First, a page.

This past September, under many days of sunny skies and mild temperatures, cyclists from throughout the Commonwealth took to gravel roads as part of this year’s edition of the Pennsylvania Environmental Council’s Public Lands Ride. What began as a contingency plan in a year of cancelled events turned into an opportunity to expand beyond the one day, one route model and give riders the tools to explore a variety of areas on their own schedule.
Started in 2019 with the goal of providing the experience of a challenging-but-attainable bike ride for multiple abilities and showcasing some of Pennsylvania’s public lands, the inaugural ride was a one-day group event based at Black Moshannon State Park, just northwest of State College, PA. It offered two different distance options and led riders through a variety of landscapes in Moshannon State Forest. The intention was to return in 2020 with a slightly different route, but the uncertainty of group events caused an early pivot to a “virtual” ride model instead.
For this year, we created six different routes in four different state forests — Moshannon, Rothrock, Bald Eagle and Forbes. Each route was based out of a state park that offers camping to easily facilitate overnight travel and weekend-long adventures. These routes also all were in areas covered by State College-based map-maker Purple Lizard Maps, so that riders could use the companion paper map to tweak their ride or explore the areas further beyond the RideWithGPS route we provided.
Each of the routes was 45-65 miles in length and had their own flavor — from endless ridges, vistas, and mossy streams in Bald Eagle State Forest; to rolling climbs and descents on the Allegheny Plateau in Moshannon State Forest; to chunky snowmobile trails in Forbes and near Trough Creek State Park (Rothrock State Forest). All in all, the six routes covered 335 miles of gravel and dirt roads, doubletrack trails and pavement, and totaled 30,700 feet of elevation gain. They passed through or near 10 state parks and countless wild and natural areas, as well as state game lands and Army Corps of Engineers land.
The intent was to offer distances hearty enough to travel a few hours to ride (as evidenced by strong contingents of riders from both the Pittsburgh and Philadelphia area) but also attainable for weekend warriors. With the focus on exploration instead of completing the route the fastest or even doing the entire distance, we saw a variety of approaches. Some folks did shorter versions of the rides, sometimes to sneak in a hike or paddleboard session afterwards, sometimes to stop often to take photos, sometimes because they were new to gravel riding and a 20-mile ride was enough of a challenge. On the other hand, we also had a participant combine two of the rides into one big 120-mile day. We also had a couple incorporate one of the routes into an overnight bikepacking trip that left from their front door. Just as we had hoped, the mapped routes provided a framework and suggestions, but each rider could (and did!) make it their own.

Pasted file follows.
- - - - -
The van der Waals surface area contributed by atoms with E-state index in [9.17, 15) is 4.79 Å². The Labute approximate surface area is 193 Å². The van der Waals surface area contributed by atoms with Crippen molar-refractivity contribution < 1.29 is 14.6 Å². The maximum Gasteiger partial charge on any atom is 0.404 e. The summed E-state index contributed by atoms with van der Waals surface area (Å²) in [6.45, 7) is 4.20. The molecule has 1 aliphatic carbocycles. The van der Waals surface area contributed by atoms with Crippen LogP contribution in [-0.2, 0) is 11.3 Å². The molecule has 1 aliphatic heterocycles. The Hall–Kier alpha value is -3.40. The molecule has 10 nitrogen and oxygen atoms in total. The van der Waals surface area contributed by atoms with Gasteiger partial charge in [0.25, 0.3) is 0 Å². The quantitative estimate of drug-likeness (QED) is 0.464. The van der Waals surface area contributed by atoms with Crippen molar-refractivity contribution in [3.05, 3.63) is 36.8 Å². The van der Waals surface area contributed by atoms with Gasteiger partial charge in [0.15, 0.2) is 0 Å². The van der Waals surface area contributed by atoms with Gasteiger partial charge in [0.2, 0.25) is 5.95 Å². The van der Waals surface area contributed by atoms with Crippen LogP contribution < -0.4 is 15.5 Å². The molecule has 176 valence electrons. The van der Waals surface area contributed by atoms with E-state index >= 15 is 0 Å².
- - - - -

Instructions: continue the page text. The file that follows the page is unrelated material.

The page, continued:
“The Public Lands Rides were just what I needed this year,” said Kitaira Stotler of Pittsburgh. “It was a nice push to go explore some new places and helped me to fall in love with Pennsylvania.” Stotler was the star photographer of the event, taking her time and capturing gorgeous wide-angle landscapes of each of the routes. She also noted that the planned routes and companion Purple Lizard Maps “took away a lot of the planning needed and left energy in the tank for riding.”
This sentiment was echoed by many who appreciated the motivation to get out there, but in a non-competitive manner over a flexible time frame. For some, the Public Lands Rides also provided the impetus to discover a whole new genre of cycling. “I didn’t know if I ever wanted to really ride gravel like this until these routes,” said Sara Khalil of Greensburg. “But they are the best style of riding ever!”
Several sponsors such as StansNoTubes, Nittany Mountain Works, UnPAved of the Susquehanna River Valley and Purple Lizard Maps donated prizes that were distributed to riders who stood out in their approach to the rides — the best photos, completing all six routes during the month of September, and pushing themselves as brand new to gravel riding, to name a few. Anyone who completed routes (or did as much of the route as they could) and posted photos and stories to social media also got a patch designed by Pittsburgh-based artist Stephen Haynes and made by local patch-maker Falls Creek Outfitters. About 50 people fit into this category.
The positive feedback from this year’s Public Lands Ride format has illustrated the need for more mapped gravel routes in public lands throughout the state, so PEC will release a new batch of routes to be enjoyed in a DIY manner again next year (even if there’s an in-person event too). And the 2020 Public Lands Ride routes aren’t going anywhere. The list of routes and links to maps and route descriptions can be found here. If you ride them, make sure to tag us @pecpubliclandsride #PECPublicLandsRide2020 on Instagram and tell us about your experience!
Thanks to everyone who shared photos from the ride!